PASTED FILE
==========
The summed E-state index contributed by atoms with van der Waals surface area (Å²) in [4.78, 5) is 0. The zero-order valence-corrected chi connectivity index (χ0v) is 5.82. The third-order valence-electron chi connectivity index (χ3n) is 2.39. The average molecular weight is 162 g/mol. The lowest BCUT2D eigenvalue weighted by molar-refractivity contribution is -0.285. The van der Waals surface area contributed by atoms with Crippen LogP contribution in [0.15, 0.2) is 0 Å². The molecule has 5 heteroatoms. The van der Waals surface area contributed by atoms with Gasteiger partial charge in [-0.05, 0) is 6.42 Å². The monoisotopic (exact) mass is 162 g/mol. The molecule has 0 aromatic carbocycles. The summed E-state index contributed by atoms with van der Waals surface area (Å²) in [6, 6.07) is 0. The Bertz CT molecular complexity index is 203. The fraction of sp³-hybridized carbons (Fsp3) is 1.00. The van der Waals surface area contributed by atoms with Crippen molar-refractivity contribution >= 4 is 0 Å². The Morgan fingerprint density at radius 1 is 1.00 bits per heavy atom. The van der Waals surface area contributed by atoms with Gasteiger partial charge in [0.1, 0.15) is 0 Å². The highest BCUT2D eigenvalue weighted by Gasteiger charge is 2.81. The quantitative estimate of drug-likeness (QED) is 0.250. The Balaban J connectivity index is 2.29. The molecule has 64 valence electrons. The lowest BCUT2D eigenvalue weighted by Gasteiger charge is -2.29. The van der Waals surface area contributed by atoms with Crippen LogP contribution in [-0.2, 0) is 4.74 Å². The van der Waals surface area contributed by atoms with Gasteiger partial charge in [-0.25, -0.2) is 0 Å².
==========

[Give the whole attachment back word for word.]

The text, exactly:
The summed E-state index contributed by atoms with van der Waals surface area (Å²) in [4.78, 5) is 0. The zero-order valence-corrected chi connectivity index (χ0v) is 5.82. The third-order valence-electron chi connectivity index (χ3n) is 2.39. The average molecular weight is 162 g/mol. The lowest BCUT2D eigenvalue weighted by molar-refractivity contribution is -0.285. The van der Waals surface area contributed by atoms with Crippen LogP contribution in [0.15, 0.2) is 0 Å². The molecule has 5 heteroatoms. The van der Waals surface area contributed by atoms with Gasteiger partial charge in [-0.05, 0) is 6.42 Å². The monoisotopic (exact) mass is 162 g/mol. The molecule has 0 aromatic carbocycles. The summed E-state index contributed by atoms with van der Waals surface area (Å²) in [6, 6.07) is 0. The Bertz CT molecular complexity index is 203. The fraction of sp³-hybridized carbons (Fsp3) is 1.00. The van der Waals surface area contributed by atoms with Crippen molar-refractivity contribution >= 4 is 0 Å². The Morgan fingerprint density at radius 1 is 1.00 bits per heavy atom. The van der Waals surface area contributed by atoms with Gasteiger partial charge in [0.1, 0.15) is 0 Å². The highest BCUT2D eigenvalue weighted by Gasteiger charge is 2.81. The quantitative estimate of drug-likeness (QED) is 0.250. The Balaban J connectivity index is 2.29. The molecule has 64 valence electrons. The lowest BCUT2D eigenvalue weighted by Gasteiger charge is -2.29. The van der Waals surface area contributed by atoms with Crippen LogP contribution in [-0.2, 0) is 4.74 Å². The van der Waals surface area contributed by atoms with Gasteiger partial charge in [-0.25, -0.2) is 0 Å².